Second Annual Chanukah Festival in Downtown Redwood City

The Chabad of MidPeninsula presents the
Second Annual Chanukah Festival in Downtown Redwood City

Thursday, December 22 from 5:30 – 6:45 pm
On Broadway in front of Courthouse Square
FREE

Redwood City Mayor Alicia Aguirre and California State Senator Joe Simitian will join in to help light a Grand Menorah, and everyone will enjoy Chanukah Music, Chanukah Latke, Arts and Crafts, Live Entertainment for the Kids, and more!

The entire community is invited to come join in this celebration of the triumph of light over darkness, and to help spread some extra joy and warmth into the world at the Second Annual Chanukah Festival in Redwood City.

The festival is open to all and admission is free. For more information call 650.232.0995 or email rabbi@jewishredwoodcity.com, or visit www.jewishredwoodcity.com/festival.

Go to www.jewishredwoodcity.com/festival and fill out the RSVP form – that’ll register you for a chance to win a Flip video camera!

Also, check out this article about the menorah.

Alicia Aguirre gets Re-elected to the Redwood City Council

Aguirre, Bain, Foust, Pierce keep Redwood City seats

Daily News 11/9/11
BONNIE ESLINGER

Facing only one challenger who barely raised any money to wage a campaign, four longtime Redwood City council incumbents easily retained their seats in Tuesday’s election.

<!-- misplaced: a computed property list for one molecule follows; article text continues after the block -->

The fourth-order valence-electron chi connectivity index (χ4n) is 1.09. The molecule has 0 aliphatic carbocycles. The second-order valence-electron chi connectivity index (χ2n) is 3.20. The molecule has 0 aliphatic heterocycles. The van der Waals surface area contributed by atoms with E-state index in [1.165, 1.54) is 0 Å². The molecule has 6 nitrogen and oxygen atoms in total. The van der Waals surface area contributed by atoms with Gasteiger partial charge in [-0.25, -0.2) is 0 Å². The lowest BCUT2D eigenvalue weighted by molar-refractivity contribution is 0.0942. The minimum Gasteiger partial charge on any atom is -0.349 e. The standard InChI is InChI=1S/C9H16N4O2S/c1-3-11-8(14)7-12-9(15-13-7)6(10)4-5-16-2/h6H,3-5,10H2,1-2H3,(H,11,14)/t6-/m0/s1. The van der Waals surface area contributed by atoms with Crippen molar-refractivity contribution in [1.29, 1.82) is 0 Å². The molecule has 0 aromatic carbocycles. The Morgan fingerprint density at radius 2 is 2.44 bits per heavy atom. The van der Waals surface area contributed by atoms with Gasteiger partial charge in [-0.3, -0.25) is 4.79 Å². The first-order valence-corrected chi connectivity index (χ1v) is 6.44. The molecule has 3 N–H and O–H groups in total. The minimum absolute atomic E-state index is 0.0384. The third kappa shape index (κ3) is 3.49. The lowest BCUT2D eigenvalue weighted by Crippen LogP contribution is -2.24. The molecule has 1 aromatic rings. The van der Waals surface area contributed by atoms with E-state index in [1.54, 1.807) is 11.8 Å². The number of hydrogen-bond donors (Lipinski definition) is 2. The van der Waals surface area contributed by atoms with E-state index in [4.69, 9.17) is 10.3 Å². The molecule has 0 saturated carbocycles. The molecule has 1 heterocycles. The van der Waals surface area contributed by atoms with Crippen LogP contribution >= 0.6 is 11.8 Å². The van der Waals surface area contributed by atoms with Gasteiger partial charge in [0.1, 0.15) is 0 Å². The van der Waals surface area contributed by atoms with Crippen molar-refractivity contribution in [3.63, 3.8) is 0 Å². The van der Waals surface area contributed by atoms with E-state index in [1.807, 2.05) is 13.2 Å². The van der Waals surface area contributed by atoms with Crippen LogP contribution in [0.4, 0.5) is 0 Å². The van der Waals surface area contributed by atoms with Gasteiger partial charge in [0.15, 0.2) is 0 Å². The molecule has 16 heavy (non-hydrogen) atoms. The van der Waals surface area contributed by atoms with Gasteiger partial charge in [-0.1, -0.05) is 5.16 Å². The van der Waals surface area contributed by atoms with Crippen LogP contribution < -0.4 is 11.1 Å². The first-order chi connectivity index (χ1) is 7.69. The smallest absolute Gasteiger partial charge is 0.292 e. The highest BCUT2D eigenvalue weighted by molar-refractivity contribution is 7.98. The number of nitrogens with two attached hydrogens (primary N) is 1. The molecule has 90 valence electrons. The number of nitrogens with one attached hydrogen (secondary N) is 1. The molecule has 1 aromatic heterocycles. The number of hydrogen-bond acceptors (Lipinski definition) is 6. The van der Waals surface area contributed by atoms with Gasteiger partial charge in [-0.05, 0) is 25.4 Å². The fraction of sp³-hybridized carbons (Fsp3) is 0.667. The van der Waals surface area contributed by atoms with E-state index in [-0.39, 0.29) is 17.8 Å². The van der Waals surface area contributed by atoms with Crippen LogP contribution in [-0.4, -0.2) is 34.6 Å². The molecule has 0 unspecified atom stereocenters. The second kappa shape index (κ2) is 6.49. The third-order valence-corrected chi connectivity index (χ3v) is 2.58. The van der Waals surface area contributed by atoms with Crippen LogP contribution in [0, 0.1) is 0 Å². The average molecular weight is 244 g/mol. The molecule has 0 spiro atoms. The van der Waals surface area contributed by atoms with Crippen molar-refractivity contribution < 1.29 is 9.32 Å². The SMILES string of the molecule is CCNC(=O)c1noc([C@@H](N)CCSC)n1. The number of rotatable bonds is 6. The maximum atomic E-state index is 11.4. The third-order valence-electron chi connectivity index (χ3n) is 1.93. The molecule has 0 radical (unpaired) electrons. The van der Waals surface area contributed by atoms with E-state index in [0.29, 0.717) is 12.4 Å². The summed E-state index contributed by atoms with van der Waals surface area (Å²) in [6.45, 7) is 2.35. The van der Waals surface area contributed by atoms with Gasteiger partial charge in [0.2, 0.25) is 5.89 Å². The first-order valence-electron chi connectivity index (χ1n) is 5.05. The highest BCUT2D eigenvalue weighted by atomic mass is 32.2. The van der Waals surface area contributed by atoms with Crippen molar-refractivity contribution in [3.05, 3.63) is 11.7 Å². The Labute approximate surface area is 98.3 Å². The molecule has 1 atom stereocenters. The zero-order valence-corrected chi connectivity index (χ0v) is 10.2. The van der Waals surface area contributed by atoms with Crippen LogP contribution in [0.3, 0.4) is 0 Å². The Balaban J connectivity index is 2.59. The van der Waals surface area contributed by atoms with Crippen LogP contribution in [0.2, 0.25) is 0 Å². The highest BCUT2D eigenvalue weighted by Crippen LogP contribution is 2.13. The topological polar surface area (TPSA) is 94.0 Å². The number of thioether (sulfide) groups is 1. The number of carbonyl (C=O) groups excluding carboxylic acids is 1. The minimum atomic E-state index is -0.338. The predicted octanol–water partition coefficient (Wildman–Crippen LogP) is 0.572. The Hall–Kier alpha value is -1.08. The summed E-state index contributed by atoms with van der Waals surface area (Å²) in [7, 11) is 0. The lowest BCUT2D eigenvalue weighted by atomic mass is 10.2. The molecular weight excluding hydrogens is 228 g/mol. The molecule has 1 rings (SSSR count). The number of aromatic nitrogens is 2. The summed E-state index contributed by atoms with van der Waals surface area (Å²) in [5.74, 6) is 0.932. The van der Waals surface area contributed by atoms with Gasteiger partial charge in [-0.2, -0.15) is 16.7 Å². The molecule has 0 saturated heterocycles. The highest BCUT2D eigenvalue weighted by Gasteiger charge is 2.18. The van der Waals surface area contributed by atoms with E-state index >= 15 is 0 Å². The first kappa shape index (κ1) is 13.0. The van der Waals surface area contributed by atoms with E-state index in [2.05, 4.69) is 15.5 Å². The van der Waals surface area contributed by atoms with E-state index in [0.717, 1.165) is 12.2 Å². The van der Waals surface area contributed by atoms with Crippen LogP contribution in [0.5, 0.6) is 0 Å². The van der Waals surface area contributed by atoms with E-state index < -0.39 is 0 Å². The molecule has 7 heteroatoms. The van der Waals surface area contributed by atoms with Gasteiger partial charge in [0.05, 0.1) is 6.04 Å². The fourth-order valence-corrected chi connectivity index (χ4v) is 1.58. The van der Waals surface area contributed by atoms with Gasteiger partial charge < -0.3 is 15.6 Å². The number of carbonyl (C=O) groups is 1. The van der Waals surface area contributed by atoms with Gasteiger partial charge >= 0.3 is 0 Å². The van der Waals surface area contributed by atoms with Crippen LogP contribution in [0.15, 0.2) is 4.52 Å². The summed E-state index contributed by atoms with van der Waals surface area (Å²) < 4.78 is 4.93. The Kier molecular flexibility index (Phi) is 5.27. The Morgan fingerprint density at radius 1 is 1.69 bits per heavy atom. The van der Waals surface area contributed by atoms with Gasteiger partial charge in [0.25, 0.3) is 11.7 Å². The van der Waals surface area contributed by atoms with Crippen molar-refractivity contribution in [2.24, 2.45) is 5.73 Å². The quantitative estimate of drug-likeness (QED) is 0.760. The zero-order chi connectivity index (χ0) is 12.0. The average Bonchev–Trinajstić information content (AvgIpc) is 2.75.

With all 4-0 precincts reporting, Vice Mayor Alicia Aguirre and council members Ian Bain, Rosanne Foust and Barbara Pierce collected enough votes for another term. Aguirre led the pack with 2-3.5 percent of the vote.

The challenger, California Highway Patrol Sgt. Paul McCarthy, came in fifth with 1-2.9 per-cent of the vote. He had campaigned on a platform of ensuring community safety, managing growth, improving the economy and prudent city budgeting.

Although McCarthy had a Face-book campaign page and attended house parties and candidate fo-rums, he did not do any fundraising to distribute campaign literature or erect lawn signs.

Pierce, currently in her 1-2th year on the council, said in her campaign statement that she was “proud to have played a leadership role in making Red-wood City a more vibrant community.” Foust, CEO of the San Mateo County Economic Development Association, said the city benefits from her business acumen. Bain said he prioritizes city requests from the “average citizen.” Aguirre, a college professor, said she has worked to “create a community where everyone can afford to live, work and raise a family.”

In addition to maintaining a balanced budget, the city council faces many challenges related to development. Revitalization of the city center has been gaining momentum since the council approved a downtown plan in January that allows taller building and more offices and homes. The council eventually will decide whether to permit development of a mini city on the Cargill salt flats.